When did picnics become popular?
What better way to celebrate summer than with a picnic? Today, around the world, it’s not unusual for families and friends to gather and eat outdoors at sporting or cultural events or simply as an excuse to enjoy good weather. But when and how did picnicking become such a popular pastime?
Eating al fresco is nothing new. Workers have always eaten outdoors when necessary, while aristocratic hunting parties were often preceded by elaborate feasts. The term itself originates from the French ‘pique-nique’, which first appears in Tony Willis’ Origines de la Langue Francaise of 1692, where it refers to people who bring their own wine when dining out. In later years the word became associated with outdoor dining, ‘pot-luck’ meals and group excursions, enjoyed primarily by the wealthy who had both time and money to spare. In The Physiology of Taste (1825), the French lawyer Jean Anthelme Brillat-Savarin described the delights of eating outdoors:
‘Seating themselves on the green sward, they eat while the corks fly and there is talk, laughter and merriment, and perfect freedom, for the universe is their drawing room, and the sun their lamp.’
Picnicking caught on in England and elsewhere in the 18th century and had its heyday in the Victorian era, when the outdoor gatherings were often large communal events. In 1861, when the journalist Mrs Beeton set out her rules for a good picnic in her famous Book of Household Management, she catered for 40 people. In some cases, picnics could be political as well as social events: the Art Institute of Chicago’s watercolour of an anti-slavery picnic at Weymouth Landing shows abolitionists gathering together.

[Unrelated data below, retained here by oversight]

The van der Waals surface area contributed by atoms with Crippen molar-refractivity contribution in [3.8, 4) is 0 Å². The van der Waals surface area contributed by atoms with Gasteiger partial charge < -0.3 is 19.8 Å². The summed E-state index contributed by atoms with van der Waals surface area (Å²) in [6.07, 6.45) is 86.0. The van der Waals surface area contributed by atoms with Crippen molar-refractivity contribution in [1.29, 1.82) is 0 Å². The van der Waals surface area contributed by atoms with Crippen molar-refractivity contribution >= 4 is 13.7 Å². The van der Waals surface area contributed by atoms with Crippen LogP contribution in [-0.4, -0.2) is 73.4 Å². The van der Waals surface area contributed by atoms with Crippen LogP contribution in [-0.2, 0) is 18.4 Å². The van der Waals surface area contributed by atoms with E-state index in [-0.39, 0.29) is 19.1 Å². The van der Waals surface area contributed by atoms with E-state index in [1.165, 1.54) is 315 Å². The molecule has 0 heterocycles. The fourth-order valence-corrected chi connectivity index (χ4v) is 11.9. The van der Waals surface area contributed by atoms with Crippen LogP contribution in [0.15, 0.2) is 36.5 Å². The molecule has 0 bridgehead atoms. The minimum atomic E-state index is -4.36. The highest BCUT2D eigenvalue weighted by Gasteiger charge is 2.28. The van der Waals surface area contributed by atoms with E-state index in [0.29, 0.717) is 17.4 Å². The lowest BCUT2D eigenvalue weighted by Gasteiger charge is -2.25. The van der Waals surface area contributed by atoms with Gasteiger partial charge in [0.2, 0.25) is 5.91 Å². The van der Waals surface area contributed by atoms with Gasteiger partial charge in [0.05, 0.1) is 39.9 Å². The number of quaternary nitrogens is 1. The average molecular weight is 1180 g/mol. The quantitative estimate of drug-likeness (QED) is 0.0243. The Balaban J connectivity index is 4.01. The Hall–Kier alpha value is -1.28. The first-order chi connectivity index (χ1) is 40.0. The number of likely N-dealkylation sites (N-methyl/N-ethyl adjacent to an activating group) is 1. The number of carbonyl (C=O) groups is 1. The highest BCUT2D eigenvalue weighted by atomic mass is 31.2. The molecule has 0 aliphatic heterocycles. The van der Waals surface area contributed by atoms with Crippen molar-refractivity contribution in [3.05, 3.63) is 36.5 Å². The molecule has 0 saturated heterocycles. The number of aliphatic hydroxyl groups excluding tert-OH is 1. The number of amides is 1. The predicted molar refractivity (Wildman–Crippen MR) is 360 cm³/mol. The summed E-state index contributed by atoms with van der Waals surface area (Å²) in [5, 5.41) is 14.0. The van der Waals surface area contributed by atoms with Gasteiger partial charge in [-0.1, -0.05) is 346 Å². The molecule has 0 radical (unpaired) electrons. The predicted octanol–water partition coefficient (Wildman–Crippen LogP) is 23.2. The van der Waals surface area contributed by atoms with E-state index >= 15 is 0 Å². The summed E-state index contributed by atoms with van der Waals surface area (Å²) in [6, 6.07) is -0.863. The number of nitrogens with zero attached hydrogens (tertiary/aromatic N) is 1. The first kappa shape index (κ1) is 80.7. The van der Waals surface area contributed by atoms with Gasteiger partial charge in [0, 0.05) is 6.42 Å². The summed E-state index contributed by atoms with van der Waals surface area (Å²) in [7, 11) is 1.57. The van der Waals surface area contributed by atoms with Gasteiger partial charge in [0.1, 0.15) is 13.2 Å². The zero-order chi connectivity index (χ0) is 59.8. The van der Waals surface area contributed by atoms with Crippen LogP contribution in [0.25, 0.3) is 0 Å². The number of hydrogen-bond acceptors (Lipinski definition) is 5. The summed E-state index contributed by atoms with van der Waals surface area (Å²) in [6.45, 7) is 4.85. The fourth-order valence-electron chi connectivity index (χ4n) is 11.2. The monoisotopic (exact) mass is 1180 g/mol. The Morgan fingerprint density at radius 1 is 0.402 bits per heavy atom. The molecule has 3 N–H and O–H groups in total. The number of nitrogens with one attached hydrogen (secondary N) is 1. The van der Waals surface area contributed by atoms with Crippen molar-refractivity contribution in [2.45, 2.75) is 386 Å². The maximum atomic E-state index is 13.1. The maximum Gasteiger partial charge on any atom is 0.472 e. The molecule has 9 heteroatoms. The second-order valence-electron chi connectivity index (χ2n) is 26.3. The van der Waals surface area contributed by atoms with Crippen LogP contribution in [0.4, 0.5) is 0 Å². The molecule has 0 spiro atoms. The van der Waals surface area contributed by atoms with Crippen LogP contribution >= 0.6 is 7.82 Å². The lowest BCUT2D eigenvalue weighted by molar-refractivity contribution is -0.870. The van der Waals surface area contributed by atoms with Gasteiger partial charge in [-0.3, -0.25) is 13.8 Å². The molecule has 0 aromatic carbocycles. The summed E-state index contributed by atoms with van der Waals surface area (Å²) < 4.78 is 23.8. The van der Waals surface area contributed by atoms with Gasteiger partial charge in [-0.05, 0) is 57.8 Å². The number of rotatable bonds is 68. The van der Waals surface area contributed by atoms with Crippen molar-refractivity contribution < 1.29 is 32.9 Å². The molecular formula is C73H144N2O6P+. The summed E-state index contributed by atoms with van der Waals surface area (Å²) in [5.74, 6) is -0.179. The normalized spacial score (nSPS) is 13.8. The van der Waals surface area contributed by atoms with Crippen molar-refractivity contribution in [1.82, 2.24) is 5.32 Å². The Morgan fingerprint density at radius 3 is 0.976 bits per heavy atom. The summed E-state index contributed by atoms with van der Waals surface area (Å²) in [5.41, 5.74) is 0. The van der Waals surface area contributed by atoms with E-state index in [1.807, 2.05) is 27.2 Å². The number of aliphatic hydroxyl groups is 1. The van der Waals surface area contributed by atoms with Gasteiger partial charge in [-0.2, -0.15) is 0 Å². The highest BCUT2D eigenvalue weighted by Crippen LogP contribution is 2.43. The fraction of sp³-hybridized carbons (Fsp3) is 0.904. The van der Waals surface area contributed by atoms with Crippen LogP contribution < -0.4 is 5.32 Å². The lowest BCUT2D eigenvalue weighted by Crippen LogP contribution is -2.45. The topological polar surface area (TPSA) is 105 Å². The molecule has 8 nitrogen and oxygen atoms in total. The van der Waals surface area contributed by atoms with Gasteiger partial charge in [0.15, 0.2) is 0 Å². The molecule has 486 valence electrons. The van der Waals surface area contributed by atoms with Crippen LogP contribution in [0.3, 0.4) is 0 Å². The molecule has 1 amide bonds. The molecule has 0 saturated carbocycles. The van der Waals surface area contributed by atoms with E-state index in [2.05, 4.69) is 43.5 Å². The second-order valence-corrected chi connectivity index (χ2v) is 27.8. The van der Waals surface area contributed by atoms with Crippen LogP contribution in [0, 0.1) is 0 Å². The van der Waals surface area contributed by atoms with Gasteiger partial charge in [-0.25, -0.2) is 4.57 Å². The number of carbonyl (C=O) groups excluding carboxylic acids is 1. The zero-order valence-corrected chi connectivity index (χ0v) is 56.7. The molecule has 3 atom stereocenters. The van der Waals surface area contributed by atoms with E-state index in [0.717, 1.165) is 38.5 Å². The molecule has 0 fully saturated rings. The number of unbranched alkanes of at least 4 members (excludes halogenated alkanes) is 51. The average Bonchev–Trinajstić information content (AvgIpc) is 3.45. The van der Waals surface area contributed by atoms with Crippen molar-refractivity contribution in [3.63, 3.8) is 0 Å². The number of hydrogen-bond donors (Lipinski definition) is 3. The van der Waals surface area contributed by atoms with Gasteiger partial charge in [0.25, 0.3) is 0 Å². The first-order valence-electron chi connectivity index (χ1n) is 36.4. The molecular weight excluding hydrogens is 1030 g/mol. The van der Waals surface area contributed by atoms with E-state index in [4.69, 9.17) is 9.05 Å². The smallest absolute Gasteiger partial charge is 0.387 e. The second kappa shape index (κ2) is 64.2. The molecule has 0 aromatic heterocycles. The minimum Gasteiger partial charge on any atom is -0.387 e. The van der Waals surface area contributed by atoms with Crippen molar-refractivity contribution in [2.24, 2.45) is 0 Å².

You can see that image and others of picnics all over the world in the gallery below. Some show people pausing to dine in some adventurous spots – on the edge of the Niagara Falls, on top of a mountain in the Alps, on a beach in Cornwall while the tide is out. Many are dining in style – one group by Lake Windermere is eating under a large makeshift awning while the Cornish party has brought tables, chairs, wine glasses and two chefs. But others are far more modest, quiet affairs. Richard Wingfield Stuart's painting from Australia, The bike picnic, Bedford, shows three friends who have thrown themselves down on a patch of grass to enjoy a rest after a bike ride. View of Castel Gandolfo by Myles Birket Foster depicts an Italian family resting on a hillside, the woman’s sleeping infant oblivious to the spectacular views.